The program is substantially less than the Canadian Federation of Agriculture's request for $2.6 billion dollars or the Canadian Pork Councils call for $20 dollars per hog.
Pork Council Chair Rick Bergman says it doesn't go far enough.
“We can do better. We're a civilized country, and so we look forward to more solutions. But right now the solution given to us would resemble a cup of water to look after a house that's burning down.”
The overall problem is a slowdown in the processing sector.
Some employees at the plants are testing positive for COVID-19 and that has sharply reduced the number of animals that can be slaughtered.
The Canadian Cattlemen's Association says the $50 million for the set-aside program is welcome but notes other key issues were not addressed.
Other key areas of concern are around the increased insurance premiums and the ongoing problems around the business risk management programs for livestock producers.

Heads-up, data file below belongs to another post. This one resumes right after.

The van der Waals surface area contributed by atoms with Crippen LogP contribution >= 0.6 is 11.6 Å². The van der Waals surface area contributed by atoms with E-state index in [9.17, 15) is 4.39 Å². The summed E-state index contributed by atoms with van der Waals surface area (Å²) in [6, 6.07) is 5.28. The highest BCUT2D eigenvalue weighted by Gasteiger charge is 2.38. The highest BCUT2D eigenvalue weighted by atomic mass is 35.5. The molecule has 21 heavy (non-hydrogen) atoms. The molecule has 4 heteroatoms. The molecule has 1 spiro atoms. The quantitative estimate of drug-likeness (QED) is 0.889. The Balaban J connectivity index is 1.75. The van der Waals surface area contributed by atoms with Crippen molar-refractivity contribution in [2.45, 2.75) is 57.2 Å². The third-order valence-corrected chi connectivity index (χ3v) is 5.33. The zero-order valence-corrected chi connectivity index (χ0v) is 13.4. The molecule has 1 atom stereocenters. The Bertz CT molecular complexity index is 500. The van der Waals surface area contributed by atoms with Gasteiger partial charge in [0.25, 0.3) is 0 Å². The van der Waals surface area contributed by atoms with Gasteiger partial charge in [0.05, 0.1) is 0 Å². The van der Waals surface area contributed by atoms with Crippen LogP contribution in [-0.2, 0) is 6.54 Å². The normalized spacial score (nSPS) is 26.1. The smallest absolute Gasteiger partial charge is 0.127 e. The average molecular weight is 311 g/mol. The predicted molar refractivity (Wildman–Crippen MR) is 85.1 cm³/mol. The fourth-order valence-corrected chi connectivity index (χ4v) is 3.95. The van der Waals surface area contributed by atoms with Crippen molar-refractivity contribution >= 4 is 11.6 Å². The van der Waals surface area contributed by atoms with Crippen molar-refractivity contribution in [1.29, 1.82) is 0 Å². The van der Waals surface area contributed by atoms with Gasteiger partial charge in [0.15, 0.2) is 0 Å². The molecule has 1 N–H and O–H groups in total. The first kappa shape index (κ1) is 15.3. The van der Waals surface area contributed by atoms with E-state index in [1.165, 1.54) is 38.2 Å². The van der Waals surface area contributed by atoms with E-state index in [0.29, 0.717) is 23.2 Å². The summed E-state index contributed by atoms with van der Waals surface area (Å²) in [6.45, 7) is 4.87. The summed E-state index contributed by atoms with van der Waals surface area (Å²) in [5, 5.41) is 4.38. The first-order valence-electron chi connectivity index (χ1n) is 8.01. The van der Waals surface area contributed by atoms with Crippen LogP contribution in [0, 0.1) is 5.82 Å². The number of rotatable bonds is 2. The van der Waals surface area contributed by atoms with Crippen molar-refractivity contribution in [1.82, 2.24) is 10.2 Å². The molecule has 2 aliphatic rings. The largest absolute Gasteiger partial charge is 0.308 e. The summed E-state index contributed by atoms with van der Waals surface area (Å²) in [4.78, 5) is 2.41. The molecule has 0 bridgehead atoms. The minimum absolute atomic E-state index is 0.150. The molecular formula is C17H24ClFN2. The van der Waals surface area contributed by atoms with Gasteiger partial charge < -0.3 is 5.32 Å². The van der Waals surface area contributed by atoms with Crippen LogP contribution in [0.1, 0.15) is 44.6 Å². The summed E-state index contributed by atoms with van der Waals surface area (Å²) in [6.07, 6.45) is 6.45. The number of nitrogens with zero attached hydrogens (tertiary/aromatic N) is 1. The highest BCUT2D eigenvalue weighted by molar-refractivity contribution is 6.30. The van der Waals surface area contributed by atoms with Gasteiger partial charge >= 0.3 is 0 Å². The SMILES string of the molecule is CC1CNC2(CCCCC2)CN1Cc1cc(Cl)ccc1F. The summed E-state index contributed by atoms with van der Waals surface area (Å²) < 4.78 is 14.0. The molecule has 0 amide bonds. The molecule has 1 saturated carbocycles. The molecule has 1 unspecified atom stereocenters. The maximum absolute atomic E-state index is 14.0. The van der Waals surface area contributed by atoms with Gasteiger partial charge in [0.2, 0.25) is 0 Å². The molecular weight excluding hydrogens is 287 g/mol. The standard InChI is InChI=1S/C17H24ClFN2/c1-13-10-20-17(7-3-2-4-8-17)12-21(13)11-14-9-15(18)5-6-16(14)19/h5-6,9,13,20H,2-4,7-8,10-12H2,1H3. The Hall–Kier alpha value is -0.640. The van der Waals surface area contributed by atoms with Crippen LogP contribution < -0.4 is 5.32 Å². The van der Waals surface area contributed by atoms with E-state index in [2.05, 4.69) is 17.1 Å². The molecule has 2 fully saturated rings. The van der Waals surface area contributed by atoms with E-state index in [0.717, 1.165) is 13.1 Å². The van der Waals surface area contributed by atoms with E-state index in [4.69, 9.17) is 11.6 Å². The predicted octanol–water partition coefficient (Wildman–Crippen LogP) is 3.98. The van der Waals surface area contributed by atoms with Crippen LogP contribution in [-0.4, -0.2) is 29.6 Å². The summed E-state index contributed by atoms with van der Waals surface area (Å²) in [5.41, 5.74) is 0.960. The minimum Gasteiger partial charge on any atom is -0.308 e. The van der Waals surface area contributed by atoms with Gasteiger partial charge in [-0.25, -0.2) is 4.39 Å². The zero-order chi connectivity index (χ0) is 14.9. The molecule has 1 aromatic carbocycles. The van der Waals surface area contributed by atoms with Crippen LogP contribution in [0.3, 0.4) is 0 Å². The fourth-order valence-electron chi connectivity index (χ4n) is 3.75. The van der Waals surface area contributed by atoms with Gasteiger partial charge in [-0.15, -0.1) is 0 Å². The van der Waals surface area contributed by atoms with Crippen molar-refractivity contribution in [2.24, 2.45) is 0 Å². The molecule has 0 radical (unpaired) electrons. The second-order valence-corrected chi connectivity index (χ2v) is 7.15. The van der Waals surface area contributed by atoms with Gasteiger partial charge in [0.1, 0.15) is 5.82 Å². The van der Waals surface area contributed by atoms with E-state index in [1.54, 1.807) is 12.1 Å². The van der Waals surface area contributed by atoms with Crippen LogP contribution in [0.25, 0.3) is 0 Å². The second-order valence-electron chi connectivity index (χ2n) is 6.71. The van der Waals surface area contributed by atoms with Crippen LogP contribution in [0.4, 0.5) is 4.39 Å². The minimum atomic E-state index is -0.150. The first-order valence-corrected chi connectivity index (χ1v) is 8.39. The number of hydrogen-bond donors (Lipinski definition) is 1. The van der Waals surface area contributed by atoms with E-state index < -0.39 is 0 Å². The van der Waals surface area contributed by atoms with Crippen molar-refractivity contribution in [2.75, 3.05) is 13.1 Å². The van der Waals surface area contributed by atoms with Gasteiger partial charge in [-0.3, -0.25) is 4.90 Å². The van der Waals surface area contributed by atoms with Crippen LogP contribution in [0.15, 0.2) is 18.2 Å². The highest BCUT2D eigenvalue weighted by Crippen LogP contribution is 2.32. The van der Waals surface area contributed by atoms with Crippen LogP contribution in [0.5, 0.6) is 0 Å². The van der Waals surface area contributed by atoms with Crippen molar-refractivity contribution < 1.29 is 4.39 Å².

CCA President Bob Lowe says it all adds up and producers take the hit and customers, consumers need to realize that.
“We've taken food for granted for generations now and that attitude has to come to an end.”
In the last few weeks beef and pork producers have seen a drop in prices as processing plants slow production to deal with a lack of employees as a result of COVID-19.
The main cases have been around three of the biggest slaughter facilities in Alberta.
The Province has about 200 meat slaughter facilities but three have reported the majority of COVID cases amongst employees.
Alberta Health Services reports 946 cases in workers at Cargill with 798 recovered (84%), JBS Foods has 566 cases in workers; 434 recovered (76%), while the Harmony Beef Plant has 38 cases in workers; 12 recovered (32%).